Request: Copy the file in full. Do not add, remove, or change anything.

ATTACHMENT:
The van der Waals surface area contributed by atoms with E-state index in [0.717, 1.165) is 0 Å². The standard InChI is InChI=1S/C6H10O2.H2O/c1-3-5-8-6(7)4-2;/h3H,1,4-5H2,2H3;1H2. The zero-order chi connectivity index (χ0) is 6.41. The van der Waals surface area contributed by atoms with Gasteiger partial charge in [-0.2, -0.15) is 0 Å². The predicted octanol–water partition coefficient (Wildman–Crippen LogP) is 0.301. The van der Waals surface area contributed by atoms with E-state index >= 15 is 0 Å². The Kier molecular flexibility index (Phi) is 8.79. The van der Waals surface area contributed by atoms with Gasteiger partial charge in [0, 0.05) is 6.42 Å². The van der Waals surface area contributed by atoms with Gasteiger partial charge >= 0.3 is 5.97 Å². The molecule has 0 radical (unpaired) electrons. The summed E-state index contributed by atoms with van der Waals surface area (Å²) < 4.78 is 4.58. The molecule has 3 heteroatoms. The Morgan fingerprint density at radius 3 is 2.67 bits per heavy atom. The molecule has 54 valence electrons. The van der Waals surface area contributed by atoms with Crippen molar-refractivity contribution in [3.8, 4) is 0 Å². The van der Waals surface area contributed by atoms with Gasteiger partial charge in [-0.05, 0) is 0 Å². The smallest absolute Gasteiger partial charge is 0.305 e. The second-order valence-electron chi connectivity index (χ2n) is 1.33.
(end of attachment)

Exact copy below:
The van der Waals surface area contributed by atoms with E-state index in [0.717, 1.165) is 0 Å². The standard InChI is InChI=1S/C6H10O2.H2O/c1-3-5-8-6(7)4-2;/h3H,1,4-5H2,2H3;1H2. The zero-order chi connectivity index (χ0) is 6.41. The van der Waals surface area contributed by atoms with Gasteiger partial charge in [-0.2, -0.15) is 0 Å². The predicted octanol–water partition coefficient (Wildman–Crippen LogP) is 0.301. The van der Waals surface area contributed by atoms with E-state index >= 15 is 0 Å². The Kier molecular flexibility index (Phi) is 8.79. The van der Waals surface area contributed by atoms with Gasteiger partial charge in [0, 0.05) is 6.42 Å². The van der Waals surface area contributed by atoms with Gasteiger partial charge >= 0.3 is 5.97 Å². The molecule has 0 radical (unpaired) electrons. The summed E-state index contributed by atoms with van der Waals surface area (Å²) < 4.78 is 4.58. The molecule has 3 heteroatoms. The Morgan fingerprint density at radius 3 is 2.67 bits per heavy atom. The molecule has 54 valence electrons. The van der Waals surface area contributed by atoms with Crippen molar-refractivity contribution in [3.8, 4) is 0 Å². The van der Waals surface area contributed by atoms with Gasteiger partial charge in [-0.05, 0) is 0 Å². The smallest absolute Gasteiger partial charge is 0.305 e. The second-order valence-electron chi connectivity index (χ2n) is 1.33.